In Australia during the early 1900s, farmers would hold egg-laying contests with their Australorps, with the winner being one hen that managed to lay 364 eggs in one year, which is a remarkable number of eggs for one chicken to lay in just a year.
The Australorp fell out of favor beginning in the 1940s and declined precipitously, but has been brought back by backyard chicken enthusiasts.
Australorp chickens are known for being shy and independent birds. Any chicken that is properly handled and socialized can become a fun member of the family, though. So even though this breed tends to be more on the reserved side, with patience and care, it can be a friendly, loving pet.
When it comes to roosters, and this applies to just about every breed of chicken, if you treat them with respect and are kind, they will typically return the favor. Knowing their boundaries and reading their body language is important. If, despite all your best efforts, your Australorp rooster won’t stop being aggressive, it may be best to remove him from the flock and look for a nicer rooster.
Australorp chickens are considered dual-purpose birds, meaning they can be kept for egg-laying or can be processed for the kitchen table. This breed is a solid egg layer, laying 250 or more large brown eggs per year. They begin laying eggs at 16 weeks old. A full-grown hen will weigh up to 8 pounds, making it a nice-sized bird for the dinner table.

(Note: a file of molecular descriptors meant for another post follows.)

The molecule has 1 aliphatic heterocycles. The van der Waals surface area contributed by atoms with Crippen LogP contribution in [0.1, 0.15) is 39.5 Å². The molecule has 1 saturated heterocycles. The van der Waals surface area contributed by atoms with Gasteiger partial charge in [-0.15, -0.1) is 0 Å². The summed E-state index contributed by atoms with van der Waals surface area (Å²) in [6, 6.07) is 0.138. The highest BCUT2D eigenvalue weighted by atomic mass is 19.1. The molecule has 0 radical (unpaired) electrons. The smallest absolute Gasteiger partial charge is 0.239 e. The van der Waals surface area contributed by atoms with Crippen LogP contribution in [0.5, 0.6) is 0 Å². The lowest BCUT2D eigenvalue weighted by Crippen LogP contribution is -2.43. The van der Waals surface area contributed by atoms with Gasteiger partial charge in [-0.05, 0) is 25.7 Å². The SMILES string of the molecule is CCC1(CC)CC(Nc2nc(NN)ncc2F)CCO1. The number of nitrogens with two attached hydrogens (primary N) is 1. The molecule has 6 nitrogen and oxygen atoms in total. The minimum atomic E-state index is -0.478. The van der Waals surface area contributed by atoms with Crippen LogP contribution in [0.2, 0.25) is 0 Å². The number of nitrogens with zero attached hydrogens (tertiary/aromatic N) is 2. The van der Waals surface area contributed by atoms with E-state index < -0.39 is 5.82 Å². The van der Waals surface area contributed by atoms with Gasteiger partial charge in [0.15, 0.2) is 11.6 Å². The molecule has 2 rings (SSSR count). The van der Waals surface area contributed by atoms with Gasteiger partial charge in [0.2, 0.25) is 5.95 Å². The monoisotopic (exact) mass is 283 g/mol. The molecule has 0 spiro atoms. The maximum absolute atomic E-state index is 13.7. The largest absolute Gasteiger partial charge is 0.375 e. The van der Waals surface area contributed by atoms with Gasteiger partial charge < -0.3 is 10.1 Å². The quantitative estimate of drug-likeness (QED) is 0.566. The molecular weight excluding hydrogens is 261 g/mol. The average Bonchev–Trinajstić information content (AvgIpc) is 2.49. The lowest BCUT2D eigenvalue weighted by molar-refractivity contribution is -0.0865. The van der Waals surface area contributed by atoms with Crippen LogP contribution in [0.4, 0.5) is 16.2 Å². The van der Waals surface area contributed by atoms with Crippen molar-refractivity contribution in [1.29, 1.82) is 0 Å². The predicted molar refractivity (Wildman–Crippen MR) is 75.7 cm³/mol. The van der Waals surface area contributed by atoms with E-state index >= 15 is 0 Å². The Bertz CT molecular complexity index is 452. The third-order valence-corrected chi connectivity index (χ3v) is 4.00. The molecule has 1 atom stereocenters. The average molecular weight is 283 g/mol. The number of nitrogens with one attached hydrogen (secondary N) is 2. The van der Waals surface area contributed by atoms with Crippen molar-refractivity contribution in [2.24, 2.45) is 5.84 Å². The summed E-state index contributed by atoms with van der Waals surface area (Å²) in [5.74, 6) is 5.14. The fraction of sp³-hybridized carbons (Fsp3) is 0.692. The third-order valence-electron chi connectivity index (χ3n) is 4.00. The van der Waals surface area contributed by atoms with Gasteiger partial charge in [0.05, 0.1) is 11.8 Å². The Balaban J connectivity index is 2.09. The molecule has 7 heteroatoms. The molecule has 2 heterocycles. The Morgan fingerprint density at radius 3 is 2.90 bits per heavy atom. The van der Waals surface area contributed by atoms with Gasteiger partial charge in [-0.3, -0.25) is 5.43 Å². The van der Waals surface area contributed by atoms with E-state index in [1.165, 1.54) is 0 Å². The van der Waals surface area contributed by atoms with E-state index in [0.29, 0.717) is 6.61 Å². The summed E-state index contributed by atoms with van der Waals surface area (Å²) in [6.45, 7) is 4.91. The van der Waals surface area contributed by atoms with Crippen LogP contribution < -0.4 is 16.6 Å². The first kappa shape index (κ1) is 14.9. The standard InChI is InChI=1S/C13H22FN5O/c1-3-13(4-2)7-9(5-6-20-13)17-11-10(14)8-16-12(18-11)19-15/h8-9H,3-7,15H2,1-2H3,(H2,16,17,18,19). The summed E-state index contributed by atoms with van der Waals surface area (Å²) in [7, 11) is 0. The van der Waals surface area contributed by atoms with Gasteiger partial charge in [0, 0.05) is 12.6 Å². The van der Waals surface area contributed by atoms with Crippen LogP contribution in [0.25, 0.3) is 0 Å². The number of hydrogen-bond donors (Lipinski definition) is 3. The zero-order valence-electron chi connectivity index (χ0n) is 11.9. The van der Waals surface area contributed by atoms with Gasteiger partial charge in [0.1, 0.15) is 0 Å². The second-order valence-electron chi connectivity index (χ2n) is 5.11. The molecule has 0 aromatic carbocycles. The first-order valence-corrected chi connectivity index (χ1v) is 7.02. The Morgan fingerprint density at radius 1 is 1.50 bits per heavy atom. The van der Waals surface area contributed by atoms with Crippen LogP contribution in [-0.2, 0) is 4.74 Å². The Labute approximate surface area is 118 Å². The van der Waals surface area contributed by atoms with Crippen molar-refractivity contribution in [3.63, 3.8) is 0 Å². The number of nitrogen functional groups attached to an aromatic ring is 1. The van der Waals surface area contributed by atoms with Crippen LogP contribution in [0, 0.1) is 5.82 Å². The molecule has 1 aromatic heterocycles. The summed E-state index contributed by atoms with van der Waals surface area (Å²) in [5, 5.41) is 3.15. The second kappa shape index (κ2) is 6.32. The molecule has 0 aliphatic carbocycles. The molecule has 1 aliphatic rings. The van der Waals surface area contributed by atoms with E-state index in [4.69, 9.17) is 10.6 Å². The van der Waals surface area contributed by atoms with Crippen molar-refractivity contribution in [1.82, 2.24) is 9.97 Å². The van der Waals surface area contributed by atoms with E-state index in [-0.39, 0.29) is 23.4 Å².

While Australorps can be found in a few different colors, the American Poultry Association only recognizes the black variety of Australorp as breed-standard. The Australian Poultry Association recognizes the white and blue Australorps as acceptable colors for a breed standard designation. South Africa recognizes buff, splash, golden, and wheaten-laced Australorps as breed standard.
A breed-standard Australorp will carry itself tall, standing very upright. Their wattles are red in color, and the comb should stand upright and have no more than 7 points.
Coop and run
Chickens tend to pick up bad behaviors when their coop and run aren’t up to their standards, so making sure you have the appropriate cook and run for your Australorp chickens is vitally important.